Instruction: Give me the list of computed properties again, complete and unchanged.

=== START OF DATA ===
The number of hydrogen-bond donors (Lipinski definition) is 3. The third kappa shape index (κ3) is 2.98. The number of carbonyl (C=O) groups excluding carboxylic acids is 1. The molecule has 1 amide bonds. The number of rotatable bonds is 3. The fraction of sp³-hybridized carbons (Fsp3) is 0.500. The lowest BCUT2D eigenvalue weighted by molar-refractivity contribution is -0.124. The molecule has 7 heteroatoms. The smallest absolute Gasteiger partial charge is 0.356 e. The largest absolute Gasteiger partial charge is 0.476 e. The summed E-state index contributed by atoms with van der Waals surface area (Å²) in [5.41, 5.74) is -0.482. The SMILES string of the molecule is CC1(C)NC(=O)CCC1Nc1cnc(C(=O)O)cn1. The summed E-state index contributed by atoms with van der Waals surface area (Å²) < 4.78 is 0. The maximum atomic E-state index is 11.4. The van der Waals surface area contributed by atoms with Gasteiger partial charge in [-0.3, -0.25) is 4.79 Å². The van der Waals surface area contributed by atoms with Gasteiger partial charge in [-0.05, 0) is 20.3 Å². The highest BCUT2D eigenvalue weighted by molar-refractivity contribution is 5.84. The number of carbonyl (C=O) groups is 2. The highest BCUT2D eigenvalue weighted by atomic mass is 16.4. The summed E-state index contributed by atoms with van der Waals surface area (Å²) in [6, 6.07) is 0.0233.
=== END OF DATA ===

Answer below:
The number of hydrogen-bond donors (Lipinski definition) is 3. The third kappa shape index (κ3) is 2.98. The number of carbonyl (C=O) groups excluding carboxylic acids is 1. The molecule has 1 amide bonds. The number of rotatable bonds is 3. The fraction of sp³-hybridized carbons (Fsp3) is 0.500. The lowest BCUT2D eigenvalue weighted by molar-refractivity contribution is -0.124. The molecule has 7 heteroatoms. The smallest absolute Gasteiger partial charge is 0.356 e. The largest absolute Gasteiger partial charge is 0.476 e. The summed E-state index contributed by atoms with van der Waals surface area (Å²) in [5.41, 5.74) is -0.482. The SMILES string of the molecule is CC1(C)NC(=O)CCC1Nc1cnc(C(=O)O)cn1. The summed E-state index contributed by atoms with van der Waals surface area (Å²) < 4.78 is 0. The maximum atomic E-state index is 11.4. The van der Waals surface area contributed by atoms with Gasteiger partial charge in [-0.3, -0.25) is 4.79 Å². The van der Waals surface area contributed by atoms with Gasteiger partial charge in [-0.05, 0) is 20.3 Å². The highest BCUT2D eigenvalue weighted by molar-refractivity contribution is 5.84. The number of carbonyl (C=O) groups is 2. The highest BCUT2D eigenvalue weighted by atomic mass is 16.4. The summed E-state index contributed by atoms with van der Waals surface area (Å²) in [6, 6.07) is 0.0233.